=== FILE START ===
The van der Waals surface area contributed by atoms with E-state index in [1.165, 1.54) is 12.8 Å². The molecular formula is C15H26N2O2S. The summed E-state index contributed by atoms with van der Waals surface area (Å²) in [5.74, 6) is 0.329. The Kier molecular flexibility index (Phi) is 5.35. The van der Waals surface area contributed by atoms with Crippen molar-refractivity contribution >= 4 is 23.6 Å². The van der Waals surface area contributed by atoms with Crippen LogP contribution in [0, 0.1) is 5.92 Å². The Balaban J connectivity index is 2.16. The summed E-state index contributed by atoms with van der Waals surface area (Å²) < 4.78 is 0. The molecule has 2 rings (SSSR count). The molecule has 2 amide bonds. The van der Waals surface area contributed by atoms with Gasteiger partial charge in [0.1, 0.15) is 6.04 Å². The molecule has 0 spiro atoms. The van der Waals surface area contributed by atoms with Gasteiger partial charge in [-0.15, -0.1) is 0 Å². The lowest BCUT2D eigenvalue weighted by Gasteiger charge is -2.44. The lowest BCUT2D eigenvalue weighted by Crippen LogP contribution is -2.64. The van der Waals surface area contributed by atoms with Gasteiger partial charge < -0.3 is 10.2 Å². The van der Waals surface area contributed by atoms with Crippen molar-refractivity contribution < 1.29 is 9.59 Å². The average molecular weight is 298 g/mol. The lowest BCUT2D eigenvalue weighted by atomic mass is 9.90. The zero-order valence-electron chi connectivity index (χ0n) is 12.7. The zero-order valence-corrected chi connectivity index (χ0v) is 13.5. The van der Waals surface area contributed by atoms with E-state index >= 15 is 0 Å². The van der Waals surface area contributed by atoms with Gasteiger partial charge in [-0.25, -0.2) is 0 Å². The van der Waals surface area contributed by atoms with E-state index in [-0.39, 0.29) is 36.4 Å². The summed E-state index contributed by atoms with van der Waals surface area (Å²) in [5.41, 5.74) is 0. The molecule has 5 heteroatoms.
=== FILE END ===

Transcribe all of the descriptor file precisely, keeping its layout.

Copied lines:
The van der Waals surface area contributed by atoms with E-state index in [1.165, 1.54) is 12.8 Å². The molecular formula is C15H26N2O2S. The summed E-state index contributed by atoms with van der Waals surface area (Å²) in [5.74, 6) is 0.329. The Kier molecular flexibility index (Phi) is 5.35. The van der Waals surface area contributed by atoms with Crippen molar-refractivity contribution >= 4 is 23.6 Å². The van der Waals surface area contributed by atoms with Crippen LogP contribution in [0, 0.1) is 5.92 Å². The Balaban J connectivity index is 2.16. The summed E-state index contributed by atoms with van der Waals surface area (Å²) < 4.78 is 0. The molecule has 2 rings (SSSR count). The molecule has 2 amide bonds. The van der Waals surface area contributed by atoms with Gasteiger partial charge in [0.1, 0.15) is 6.04 Å². The molecule has 0 spiro atoms. The van der Waals surface area contributed by atoms with Gasteiger partial charge in [-0.15, -0.1) is 0 Å². The lowest BCUT2D eigenvalue weighted by Gasteiger charge is -2.44. The lowest BCUT2D eigenvalue weighted by Crippen LogP contribution is -2.64. The van der Waals surface area contributed by atoms with Gasteiger partial charge < -0.3 is 10.2 Å². The van der Waals surface area contributed by atoms with Crippen molar-refractivity contribution < 1.29 is 9.59 Å². The average molecular weight is 298 g/mol. The lowest BCUT2D eigenvalue weighted by atomic mass is 9.90. The zero-order valence-electron chi connectivity index (χ0n) is 12.7. The zero-order valence-corrected chi connectivity index (χ0v) is 13.5. The van der Waals surface area contributed by atoms with E-state index >= 15 is 0 Å². The van der Waals surface area contributed by atoms with Gasteiger partial charge in [-0.25, -0.2) is 0 Å². The van der Waals surface area contributed by atoms with E-state index in [-0.39, 0.29) is 36.4 Å². The summed E-state index contributed by atoms with van der Waals surface area (Å²) in [5.41, 5.74) is 0. The molecule has 5 heteroatoms.